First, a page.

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Downloadable Blank HACCP Forms & Flow Chart 1. Hazard Analysis Table PROCESS STEP Processing Step Potential Hazards Chemical (P) Physical (B) Biological Is this potential food safety hazard significant?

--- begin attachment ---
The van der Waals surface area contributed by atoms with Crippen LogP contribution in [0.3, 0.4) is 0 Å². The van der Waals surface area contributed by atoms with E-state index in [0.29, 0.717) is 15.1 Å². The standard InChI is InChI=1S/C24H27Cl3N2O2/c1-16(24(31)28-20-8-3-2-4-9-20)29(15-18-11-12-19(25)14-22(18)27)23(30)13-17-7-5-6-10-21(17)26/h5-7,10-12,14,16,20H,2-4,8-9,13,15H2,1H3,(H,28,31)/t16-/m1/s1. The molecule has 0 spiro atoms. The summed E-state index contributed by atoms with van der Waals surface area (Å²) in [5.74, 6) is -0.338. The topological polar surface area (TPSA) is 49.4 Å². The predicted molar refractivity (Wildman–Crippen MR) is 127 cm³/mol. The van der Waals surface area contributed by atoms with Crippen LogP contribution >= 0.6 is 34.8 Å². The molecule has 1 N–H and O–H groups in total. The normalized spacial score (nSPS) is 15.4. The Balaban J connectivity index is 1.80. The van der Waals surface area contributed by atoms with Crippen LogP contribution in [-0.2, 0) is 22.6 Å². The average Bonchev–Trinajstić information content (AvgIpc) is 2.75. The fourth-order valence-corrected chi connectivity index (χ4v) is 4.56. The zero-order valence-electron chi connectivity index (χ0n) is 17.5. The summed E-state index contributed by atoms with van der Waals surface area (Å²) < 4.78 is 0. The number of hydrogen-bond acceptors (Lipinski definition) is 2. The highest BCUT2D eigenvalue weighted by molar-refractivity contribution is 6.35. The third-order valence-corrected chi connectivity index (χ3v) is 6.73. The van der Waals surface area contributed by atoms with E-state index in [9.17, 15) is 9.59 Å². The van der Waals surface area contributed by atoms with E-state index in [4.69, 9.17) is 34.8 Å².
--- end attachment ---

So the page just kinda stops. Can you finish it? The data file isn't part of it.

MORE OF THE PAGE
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Preparing the HACCP Plan Summary Preparing the HACCP Plan Summary The Summary describes the HACCP plan. The Summary includes: a. A listing of the Control Measures; b. A description of the hazard, identification, and characterization of the potential hazard; c. Control measures, such as process controls and food product identification, that control specific process hazards; d. A list of critical control points; e. The critical control points, identified by a single letter, are those that can produce an adverse reaction. (For example, a Control Point for a product is a point at which processing or packaging operations can cause adverse consequences such as loss of product quality, spoilage, and so forth.) For each control point, the Critical Control Point is the control point that presents the most serious or significant hazard of a batch at the risk of food safety, which may be caused by one of the controls listed in the Critical Control Points. 4. HACCP Plan Step 1: Processing Step. a. Preparing the Process Control Plan STEP 1 Review Process Control Plan Process Control Plans are prepared primarily to document the safety of a process rather than to control it. The purpose of a process control plan is to document the process's operation and identify possible hazards that could occur. A process control plan is not intended to dictate what the process operator does. Instead, the control plan identifies hazards that could occur, and outlines the corrective measures that need to be taken and the expected result of the control measures. Review the Process Control Plan (PCP) to determine: the name of the food establishment. the name of the manufacturer, packer, or distributor and, the location and date of manufacture, where available; and The name and address of the processing facilities. For additional information pertaining to identifying hazards and control measures, see the appropriate paragraphs of the FDA Handbook: Hazard Analysis and Critical Control Point Control Points, 6th Ed. (Wiley, 2010). b. Step 1 -- Selecting Process Controls Step 2 Step 1 — Selecting Process Controls 2. Background information on Process Controls control methods are designed to prevent, eliminate, reactivate, or limit the occurrence of hazards in an operation, production line, or other location. In short, a process control system is designed to: i. Remove or mitigate hazards that cannot be prevented or eliminated. ii. Control specific processes in an operation that can cause, or can lead to, a possible hazard. iii.